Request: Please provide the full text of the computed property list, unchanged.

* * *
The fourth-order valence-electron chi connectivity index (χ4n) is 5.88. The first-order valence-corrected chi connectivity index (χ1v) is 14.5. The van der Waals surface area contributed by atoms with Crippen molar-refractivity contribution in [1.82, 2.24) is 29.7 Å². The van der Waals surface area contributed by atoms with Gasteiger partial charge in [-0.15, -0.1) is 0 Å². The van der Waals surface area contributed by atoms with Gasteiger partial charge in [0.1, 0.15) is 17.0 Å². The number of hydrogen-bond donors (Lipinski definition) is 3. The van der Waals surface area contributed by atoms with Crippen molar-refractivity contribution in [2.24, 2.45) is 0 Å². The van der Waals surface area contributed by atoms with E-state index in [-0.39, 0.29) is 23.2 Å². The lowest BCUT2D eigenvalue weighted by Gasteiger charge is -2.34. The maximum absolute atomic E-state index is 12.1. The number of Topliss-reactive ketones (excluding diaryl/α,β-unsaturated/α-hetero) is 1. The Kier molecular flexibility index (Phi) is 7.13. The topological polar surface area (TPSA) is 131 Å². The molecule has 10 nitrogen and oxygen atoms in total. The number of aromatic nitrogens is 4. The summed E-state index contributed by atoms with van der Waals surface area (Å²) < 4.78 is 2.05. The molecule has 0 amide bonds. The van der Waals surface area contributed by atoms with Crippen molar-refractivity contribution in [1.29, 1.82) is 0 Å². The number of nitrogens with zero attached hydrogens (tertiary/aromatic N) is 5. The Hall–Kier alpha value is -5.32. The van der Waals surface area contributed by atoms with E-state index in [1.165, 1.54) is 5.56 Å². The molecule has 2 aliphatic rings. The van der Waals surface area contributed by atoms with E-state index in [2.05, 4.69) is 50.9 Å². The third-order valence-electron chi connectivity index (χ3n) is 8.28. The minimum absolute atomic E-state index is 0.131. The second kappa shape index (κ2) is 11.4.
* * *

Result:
The fourth-order valence-electron chi connectivity index (χ4n) is 5.88. The first-order valence-corrected chi connectivity index (χ1v) is 14.5. The van der Waals surface area contributed by atoms with Crippen molar-refractivity contribution in [1.82, 2.24) is 29.7 Å². The van der Waals surface area contributed by atoms with Gasteiger partial charge in [-0.15, -0.1) is 0 Å². The van der Waals surface area contributed by atoms with Gasteiger partial charge in [0.1, 0.15) is 17.0 Å². The number of hydrogen-bond donors (Lipinski definition) is 3. The van der Waals surface area contributed by atoms with Crippen molar-refractivity contribution in [2.24, 2.45) is 0 Å². The van der Waals surface area contributed by atoms with E-state index in [-0.39, 0.29) is 23.2 Å². The lowest BCUT2D eigenvalue weighted by Gasteiger charge is -2.34. The maximum absolute atomic E-state index is 12.1. The number of Topliss-reactive ketones (excluding diaryl/α,β-unsaturated/α-hetero) is 1. The Kier molecular flexibility index (Phi) is 7.13. The topological polar surface area (TPSA) is 131 Å². The molecule has 10 nitrogen and oxygen atoms in total. The number of aromatic nitrogens is 4. The summed E-state index contributed by atoms with van der Waals surface area (Å²) < 4.78 is 2.05. The molecule has 0 amide bonds. The van der Waals surface area contributed by atoms with Crippen molar-refractivity contribution in [1.29, 1.82) is 0 Å². The number of nitrogens with zero attached hydrogens (tertiary/aromatic N) is 5. The Hall–Kier alpha value is -5.32. The van der Waals surface area contributed by atoms with E-state index in [1.165, 1.54) is 5.56 Å². The molecule has 2 aliphatic rings. The van der Waals surface area contributed by atoms with E-state index in [2.05, 4.69) is 50.9 Å². The third-order valence-electron chi connectivity index (χ3n) is 8.28. The minimum absolute atomic E-state index is 0.131. The second kappa shape index (κ2) is 11.4.